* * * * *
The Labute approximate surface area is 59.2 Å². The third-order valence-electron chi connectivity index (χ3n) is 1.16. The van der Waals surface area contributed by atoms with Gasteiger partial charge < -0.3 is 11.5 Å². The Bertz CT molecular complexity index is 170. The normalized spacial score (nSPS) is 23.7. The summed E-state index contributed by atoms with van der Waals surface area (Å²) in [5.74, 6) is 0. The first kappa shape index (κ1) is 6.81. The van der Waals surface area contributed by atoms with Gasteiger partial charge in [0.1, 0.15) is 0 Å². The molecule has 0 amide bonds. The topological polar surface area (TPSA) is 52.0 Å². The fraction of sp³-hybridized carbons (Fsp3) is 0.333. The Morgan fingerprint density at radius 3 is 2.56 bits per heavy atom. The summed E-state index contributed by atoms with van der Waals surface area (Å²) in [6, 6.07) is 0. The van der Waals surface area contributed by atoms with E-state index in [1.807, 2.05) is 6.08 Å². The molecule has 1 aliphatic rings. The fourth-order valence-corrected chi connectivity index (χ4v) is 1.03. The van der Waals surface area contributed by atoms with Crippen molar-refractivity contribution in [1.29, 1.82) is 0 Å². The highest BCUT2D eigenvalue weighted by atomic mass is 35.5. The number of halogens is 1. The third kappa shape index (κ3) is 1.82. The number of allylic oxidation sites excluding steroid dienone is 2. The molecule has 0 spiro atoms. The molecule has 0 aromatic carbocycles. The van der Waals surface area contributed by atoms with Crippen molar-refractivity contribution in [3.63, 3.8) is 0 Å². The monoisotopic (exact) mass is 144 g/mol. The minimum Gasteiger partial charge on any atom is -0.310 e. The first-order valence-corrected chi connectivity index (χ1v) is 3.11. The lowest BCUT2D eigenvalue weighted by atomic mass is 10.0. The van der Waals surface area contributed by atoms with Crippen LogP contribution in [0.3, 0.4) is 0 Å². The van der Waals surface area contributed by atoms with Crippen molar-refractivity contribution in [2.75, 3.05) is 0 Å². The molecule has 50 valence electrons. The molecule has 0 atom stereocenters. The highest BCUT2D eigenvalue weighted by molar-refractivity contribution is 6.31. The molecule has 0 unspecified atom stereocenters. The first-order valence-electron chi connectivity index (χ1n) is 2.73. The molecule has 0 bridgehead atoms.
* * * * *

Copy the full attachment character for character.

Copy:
The Labute approximate surface area is 59.2 Å². The third-order valence-electron chi connectivity index (χ3n) is 1.16. The van der Waals surface area contributed by atoms with Gasteiger partial charge < -0.3 is 11.5 Å². The Bertz CT molecular complexity index is 170. The normalized spacial score (nSPS) is 23.7. The summed E-state index contributed by atoms with van der Waals surface area (Å²) in [5.74, 6) is 0. The first kappa shape index (κ1) is 6.81. The van der Waals surface area contributed by atoms with Gasteiger partial charge in [0.1, 0.15) is 0 Å². The molecule has 0 amide bonds. The topological polar surface area (TPSA) is 52.0 Å². The fraction of sp³-hybridized carbons (Fsp3) is 0.333. The Morgan fingerprint density at radius 3 is 2.56 bits per heavy atom. The summed E-state index contributed by atoms with van der Waals surface area (Å²) in [6, 6.07) is 0. The van der Waals surface area contributed by atoms with E-state index in [1.807, 2.05) is 6.08 Å². The molecule has 1 aliphatic rings. The fourth-order valence-corrected chi connectivity index (χ4v) is 1.03. The van der Waals surface area contributed by atoms with Crippen molar-refractivity contribution in [1.29, 1.82) is 0 Å². The highest BCUT2D eigenvalue weighted by atomic mass is 35.5. The number of halogens is 1. The third kappa shape index (κ3) is 1.82. The number of allylic oxidation sites excluding steroid dienone is 2. The molecule has 0 spiro atoms. The molecule has 0 aromatic carbocycles. The van der Waals surface area contributed by atoms with Crippen molar-refractivity contribution in [3.63, 3.8) is 0 Å². The monoisotopic (exact) mass is 144 g/mol. The minimum Gasteiger partial charge on any atom is -0.310 e. The first-order valence-corrected chi connectivity index (χ1v) is 3.11. The lowest BCUT2D eigenvalue weighted by atomic mass is 10.0. The van der Waals surface area contributed by atoms with Crippen LogP contribution in [0.3, 0.4) is 0 Å². The van der Waals surface area contributed by atoms with Crippen molar-refractivity contribution in [2.75, 3.05) is 0 Å². The molecule has 50 valence electrons. The molecule has 0 atom stereocenters. The highest BCUT2D eigenvalue weighted by molar-refractivity contribution is 6.31. The molecule has 0 unspecified atom stereocenters. The first-order valence-electron chi connectivity index (χ1n) is 2.73. The molecule has 0 bridgehead atoms.